We have recognized that “the circumstances surrounding the application process do not often lend themselves to a perfectly complete and comprehensive recitation of an applicant’s claim to asylum or withholding, and that holding applicants to such a standard is not only unrealistic but also unfair.” Secaida-Rosales, 331 F.3d at 308. The confiscation of possessions and ectopic pregnancy are indications of the hardship that China’s family planning policies caused Pang, but they are ancillary to the heart of Pang’s claim, which concerns the circumstances giving rise to his wife’s forced sterilization. Similarly, it is questionable whether Pang’s omission about hiding with his wife “goes to the heart of [Pang’s] broader claim to asylum.” Id. at 309. This omission is not as significant as it would be if Pang were making a claim for direct persecution because of his political views, rather than for constructive persecution. We note that evidentiary discrepancies that are of less than substantial importance, such as these, “cannot form the sole basis for an adverse credibility finding,” id. at 308 (citation and internal quotation marks omitted), and therefore conclude that none of these three findings could independently constitute substantial evidence supporting the IJ’s ultimate conclusion. Even if the latter omission were significant, however, we could not predict that the IJ would reach the same result based on this factor alone. See Xiao Ji Chen v. U.S. Dep’t of Justice, 434 F.3d 144, 158 (2d Cir.2006)(stating that we may affirm a decision of the BIA where we can predict that, despite any errors, the IJ would reach the same decision on remand).

* * *

In reaching her adverse credibility determination, the IJ failed to consider all of the probative evidence in the record, mischaracterized Pang’s testimony, and relied on speculation and minor omissions from Pang’s asylum application. In light of these errors, we cannot predict that the IJ would reach the same result in this case on remand. Remand is thus appropriate.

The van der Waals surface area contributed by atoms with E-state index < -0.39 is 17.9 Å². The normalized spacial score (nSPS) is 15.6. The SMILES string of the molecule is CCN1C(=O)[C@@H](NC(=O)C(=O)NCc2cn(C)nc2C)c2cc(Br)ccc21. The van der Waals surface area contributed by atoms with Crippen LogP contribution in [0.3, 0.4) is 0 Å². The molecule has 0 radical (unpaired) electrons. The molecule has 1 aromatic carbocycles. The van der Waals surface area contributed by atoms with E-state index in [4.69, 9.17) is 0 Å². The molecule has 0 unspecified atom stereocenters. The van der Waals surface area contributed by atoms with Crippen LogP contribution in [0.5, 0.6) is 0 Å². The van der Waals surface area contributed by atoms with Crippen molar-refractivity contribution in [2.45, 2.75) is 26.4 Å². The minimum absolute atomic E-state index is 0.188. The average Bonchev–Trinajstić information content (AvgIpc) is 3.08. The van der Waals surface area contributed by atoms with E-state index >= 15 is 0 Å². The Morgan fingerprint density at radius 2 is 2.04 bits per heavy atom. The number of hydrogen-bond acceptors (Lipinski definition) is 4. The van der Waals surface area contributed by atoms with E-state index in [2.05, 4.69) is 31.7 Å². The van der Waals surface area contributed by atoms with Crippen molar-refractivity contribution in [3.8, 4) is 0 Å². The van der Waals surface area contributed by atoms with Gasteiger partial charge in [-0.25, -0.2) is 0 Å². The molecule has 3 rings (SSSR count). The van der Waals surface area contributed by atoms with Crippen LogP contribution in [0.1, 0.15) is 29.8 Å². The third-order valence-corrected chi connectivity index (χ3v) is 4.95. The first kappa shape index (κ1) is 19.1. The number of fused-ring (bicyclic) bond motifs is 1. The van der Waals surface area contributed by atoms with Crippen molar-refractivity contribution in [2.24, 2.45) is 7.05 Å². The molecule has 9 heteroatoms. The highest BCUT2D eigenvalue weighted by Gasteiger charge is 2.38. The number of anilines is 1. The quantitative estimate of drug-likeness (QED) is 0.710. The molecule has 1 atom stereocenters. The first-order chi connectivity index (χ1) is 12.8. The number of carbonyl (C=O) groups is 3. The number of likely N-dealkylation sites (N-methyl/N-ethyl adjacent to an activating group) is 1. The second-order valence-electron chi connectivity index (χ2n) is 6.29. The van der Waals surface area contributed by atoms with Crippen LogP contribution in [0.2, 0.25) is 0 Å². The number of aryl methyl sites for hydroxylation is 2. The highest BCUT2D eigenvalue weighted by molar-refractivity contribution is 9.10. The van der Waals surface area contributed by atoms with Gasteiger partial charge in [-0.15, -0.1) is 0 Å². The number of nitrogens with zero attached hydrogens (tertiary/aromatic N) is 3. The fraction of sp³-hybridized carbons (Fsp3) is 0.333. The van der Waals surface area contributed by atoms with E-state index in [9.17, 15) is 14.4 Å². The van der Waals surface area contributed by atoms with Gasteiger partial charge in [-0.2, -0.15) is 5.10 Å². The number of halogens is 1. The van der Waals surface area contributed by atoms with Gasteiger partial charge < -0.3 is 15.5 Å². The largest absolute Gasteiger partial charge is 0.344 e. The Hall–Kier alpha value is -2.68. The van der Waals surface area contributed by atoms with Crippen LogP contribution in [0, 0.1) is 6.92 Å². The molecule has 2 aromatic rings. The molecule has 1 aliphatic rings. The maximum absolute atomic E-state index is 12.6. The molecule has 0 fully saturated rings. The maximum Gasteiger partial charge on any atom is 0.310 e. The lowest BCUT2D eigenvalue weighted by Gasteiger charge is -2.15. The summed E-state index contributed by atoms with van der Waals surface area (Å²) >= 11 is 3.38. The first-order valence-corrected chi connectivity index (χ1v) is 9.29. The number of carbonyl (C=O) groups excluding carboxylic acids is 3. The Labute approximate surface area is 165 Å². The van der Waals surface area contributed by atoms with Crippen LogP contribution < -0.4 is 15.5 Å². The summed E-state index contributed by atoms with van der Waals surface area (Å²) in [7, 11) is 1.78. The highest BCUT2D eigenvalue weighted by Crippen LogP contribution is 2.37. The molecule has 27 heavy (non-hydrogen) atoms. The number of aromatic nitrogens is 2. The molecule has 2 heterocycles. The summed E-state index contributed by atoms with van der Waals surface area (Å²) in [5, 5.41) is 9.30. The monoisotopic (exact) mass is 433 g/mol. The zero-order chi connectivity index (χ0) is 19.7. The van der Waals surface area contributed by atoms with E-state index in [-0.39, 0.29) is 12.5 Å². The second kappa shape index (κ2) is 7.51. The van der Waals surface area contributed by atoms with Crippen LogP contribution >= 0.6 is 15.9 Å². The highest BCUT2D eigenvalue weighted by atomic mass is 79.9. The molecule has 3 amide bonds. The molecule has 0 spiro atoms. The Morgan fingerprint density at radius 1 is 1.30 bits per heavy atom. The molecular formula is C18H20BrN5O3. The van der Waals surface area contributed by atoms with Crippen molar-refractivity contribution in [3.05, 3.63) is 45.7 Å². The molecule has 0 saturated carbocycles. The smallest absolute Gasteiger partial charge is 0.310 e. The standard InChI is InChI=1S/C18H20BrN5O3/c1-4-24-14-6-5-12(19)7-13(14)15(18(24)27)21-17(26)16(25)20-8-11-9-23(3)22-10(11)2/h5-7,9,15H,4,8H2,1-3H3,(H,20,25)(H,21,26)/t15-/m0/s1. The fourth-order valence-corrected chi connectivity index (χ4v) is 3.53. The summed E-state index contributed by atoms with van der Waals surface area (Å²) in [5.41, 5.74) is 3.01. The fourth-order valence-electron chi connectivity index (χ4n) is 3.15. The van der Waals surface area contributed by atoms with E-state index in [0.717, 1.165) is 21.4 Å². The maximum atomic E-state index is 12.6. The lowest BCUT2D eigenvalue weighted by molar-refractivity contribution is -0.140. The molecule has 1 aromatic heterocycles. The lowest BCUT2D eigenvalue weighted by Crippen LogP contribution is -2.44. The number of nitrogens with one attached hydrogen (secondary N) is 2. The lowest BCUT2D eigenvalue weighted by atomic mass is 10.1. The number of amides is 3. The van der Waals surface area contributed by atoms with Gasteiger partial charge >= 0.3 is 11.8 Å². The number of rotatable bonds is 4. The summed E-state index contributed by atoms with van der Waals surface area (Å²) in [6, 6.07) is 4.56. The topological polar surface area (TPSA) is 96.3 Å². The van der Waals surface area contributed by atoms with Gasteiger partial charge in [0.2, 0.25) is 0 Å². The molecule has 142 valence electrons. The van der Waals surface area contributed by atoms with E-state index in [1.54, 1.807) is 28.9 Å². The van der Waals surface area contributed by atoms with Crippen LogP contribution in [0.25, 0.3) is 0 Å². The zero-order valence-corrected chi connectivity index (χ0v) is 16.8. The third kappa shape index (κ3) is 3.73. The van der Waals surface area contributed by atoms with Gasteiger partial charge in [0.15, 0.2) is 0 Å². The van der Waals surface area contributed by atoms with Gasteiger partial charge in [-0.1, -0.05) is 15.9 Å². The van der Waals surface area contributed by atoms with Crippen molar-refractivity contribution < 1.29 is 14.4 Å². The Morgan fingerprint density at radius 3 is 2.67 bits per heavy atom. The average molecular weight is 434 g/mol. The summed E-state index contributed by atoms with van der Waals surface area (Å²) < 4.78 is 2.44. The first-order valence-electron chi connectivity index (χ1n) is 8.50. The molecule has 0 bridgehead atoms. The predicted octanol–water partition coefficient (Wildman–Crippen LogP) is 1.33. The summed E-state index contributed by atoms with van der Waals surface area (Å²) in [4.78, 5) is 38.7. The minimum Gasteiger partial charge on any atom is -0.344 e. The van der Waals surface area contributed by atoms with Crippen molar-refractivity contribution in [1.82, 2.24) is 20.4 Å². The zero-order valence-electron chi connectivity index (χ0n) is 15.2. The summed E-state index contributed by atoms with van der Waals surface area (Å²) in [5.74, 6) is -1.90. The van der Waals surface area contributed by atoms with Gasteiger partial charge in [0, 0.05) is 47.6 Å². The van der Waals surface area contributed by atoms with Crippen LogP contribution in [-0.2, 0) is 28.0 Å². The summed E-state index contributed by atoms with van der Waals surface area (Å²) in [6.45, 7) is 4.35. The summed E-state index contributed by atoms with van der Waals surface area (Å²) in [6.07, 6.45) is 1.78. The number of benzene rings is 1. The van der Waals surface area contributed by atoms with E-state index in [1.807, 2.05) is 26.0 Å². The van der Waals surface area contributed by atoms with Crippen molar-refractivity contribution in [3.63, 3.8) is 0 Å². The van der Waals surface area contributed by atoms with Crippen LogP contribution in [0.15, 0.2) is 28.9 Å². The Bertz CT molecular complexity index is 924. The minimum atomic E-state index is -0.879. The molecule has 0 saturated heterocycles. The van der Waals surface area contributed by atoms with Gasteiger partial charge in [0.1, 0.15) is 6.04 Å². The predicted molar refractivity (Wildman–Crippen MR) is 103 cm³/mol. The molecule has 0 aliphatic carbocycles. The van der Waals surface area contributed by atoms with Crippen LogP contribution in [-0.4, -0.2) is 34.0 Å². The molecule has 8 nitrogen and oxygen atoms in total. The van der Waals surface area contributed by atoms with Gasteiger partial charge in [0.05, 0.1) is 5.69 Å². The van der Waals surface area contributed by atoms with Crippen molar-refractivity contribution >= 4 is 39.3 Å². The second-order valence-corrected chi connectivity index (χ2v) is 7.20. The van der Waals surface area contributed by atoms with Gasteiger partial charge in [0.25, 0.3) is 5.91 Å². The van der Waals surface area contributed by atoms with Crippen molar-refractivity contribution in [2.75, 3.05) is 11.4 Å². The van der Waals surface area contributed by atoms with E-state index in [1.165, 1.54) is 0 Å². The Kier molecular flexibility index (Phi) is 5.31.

For the foregoing reasons, we GRANT the petition for review and REMAND to the BIA for further proceedings consistent with this opinion.

REENA RAGGI, concurring in part and concurring in the judgment.

I concur in the court’s decision to grant the petition for review in this case and to remand for further proceedings to permit the Immigration Judge (“IJ”) to make specific findings as to whether petitioner Zhi Wei Pang adequately rebutted the presumption established by 8 C.F.R. § 208.3(c)(2) that he was aware of the contents of his 1993 asylum application. Thus, I join in Parts I and IIA of the majority decision. Nevertheless, because I do not agree with the majority’s wholesale criticism of the IJ’s other credibility-related findings, I must respectfully decline to join in Part IIB of the opinion.